By William D. Earls
(c) Connecticut Explored Inc. Spring 2013
In September 1960 the architect Philip Johnson organized a surprise party to celebrate the opening of a pool house at the Irwin estate in New Canaan, Connecticut. The unsuspecting man of honor was Landis Gores, the architect of the building. The guest list included architectural luminaries of modern architecture Marcel Breuer, Eliot Noyes, Paul Rudolph, Peter Blake, and I.M. Pei. Landis Gores, confined to a wheelchair since contracting polio in 1954, and his wife Pamela arrived a little late, and Gores later wrote, “Had I thus understood the occasion I would have moved Heaven and Earth to be precisely on time.”
Gores, a member of the Harvard Five, admired the work of Frank Lloyd Wright, and the building pays homage to Wright through its low-pitched roofs and dramatic overhangs. There are also traces of the Bauhaus influence, with rows of slim columns in front of the two wings. The building is completely symmetrical, which, though not a characteristic usually associated with Wright or the Bauhaus, is often found in mid-century modern architecture in New Canaan. This building is special in its varied influences and in its particularity to this era and locale.
In 2005, almost 50 years after the pool house was built, the 36-acre Irwin estate was purchased by the town of New Canaan, which intended to use the land to create a park. The main house, garage, and the pool house were the only significant remaining structures. The pool house had fallen into disrepair; although the back of it was slightly visible from the road, many actually thought the building had been torn down. Once the purchase was complete, the town filled the swimming pool and planned to demolish the pool house once and for all.
A small group known as the Friends of the Gores Pavilion, coordinated through The New Canaan Historical society, decided to fight to preserve the building. The group created a program for adaptive reuse, transforming the building into the Gores Pavilion for the Arts in Irwin Park.
The idea was to restore the main room as a “period” piece and create gallery spaces in the wings. With the exception of Philip Johnson’s Glass House, the modern homes of New Canaan are all privately owned and inaccessible to the public. The Friends’ goal was to make this building available to the public. It would be owned by the town and leased and operated by The New Canaan Historical Society.
Before all of the funds had been the raised, DOCOMOMO, an international group interested in documenting and conserving buildings of the modern movement, wrote an article in its Fall 2005 newsletter about the potential fate of the building and the local efforts to save it. The news spread, and a group of architecture students from the University of Arizona became interested in the building. The students’ work brought them to Connecticut, where they presented their theoretical visions for additions and renovations to the building in April 2006.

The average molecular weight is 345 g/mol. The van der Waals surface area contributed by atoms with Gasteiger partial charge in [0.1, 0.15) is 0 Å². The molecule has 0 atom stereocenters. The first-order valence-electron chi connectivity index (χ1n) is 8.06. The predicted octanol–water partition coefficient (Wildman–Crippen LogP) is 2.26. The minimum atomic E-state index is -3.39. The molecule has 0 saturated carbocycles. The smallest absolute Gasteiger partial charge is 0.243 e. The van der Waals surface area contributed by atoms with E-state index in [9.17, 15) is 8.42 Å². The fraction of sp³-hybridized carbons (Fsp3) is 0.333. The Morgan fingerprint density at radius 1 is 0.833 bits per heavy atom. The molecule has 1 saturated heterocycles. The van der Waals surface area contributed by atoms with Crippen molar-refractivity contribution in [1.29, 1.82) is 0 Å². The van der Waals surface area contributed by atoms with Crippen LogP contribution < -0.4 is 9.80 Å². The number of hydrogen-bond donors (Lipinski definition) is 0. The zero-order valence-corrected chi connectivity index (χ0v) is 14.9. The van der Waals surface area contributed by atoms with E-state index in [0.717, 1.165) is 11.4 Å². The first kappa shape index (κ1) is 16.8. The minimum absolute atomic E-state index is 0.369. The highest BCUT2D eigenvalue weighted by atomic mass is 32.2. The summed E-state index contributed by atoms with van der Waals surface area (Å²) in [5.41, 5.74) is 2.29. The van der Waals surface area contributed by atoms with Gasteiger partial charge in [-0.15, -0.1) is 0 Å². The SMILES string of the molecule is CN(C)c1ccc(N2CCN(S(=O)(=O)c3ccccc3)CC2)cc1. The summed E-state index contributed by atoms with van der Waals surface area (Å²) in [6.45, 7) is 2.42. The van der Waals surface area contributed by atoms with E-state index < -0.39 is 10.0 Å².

The Gores Pavilion for the Arts was listed on the National Register of Historic Places in 2006. Funds for the project were raised through private donations and included a matching grant from Connecticut’s Historic Restoration Fund. The project was administered by the Historic Preservation and Museum Division of the Connecticut Commission on Culture and Tourism (now the Department of Economic & Community Development’s State Historic Preservation Office.
The building is now open seasonally. The first exhibition, on display in both wings through May 2013, is “Living Modern in New Canaan,” a review of the Harvard Five and the architects who followed them, created by artist Bob Gregson.
William D. Earls A.I.A. is a licensed architect and the architect of record for the renovation of the Gores Pavilion for the Arts in Irwin Park. He is also the author of The Harvard Five in New Canaan (W.W. Norton and Company, 2006).
The Gores Pavilion for the Arts in Irwin Park, 848 Weed Street, New Canaan. The building is open from April through October, Friday through Sunday, 11 a.m. – 3 p.m. or for tours by appointment. For more information call The New Canaan Historical Society, 203-966-1776, or visit nchistory.org.
“Philip Johnson’s 50 Year Experiment in Architecture & Landscape,” Winter 2019-2020
Read all of our stories about Modernism in Connecticut on our TOPCIS page.
Site Lines is supported in part by a grant from the Connecticut Department of Economic and Community Development.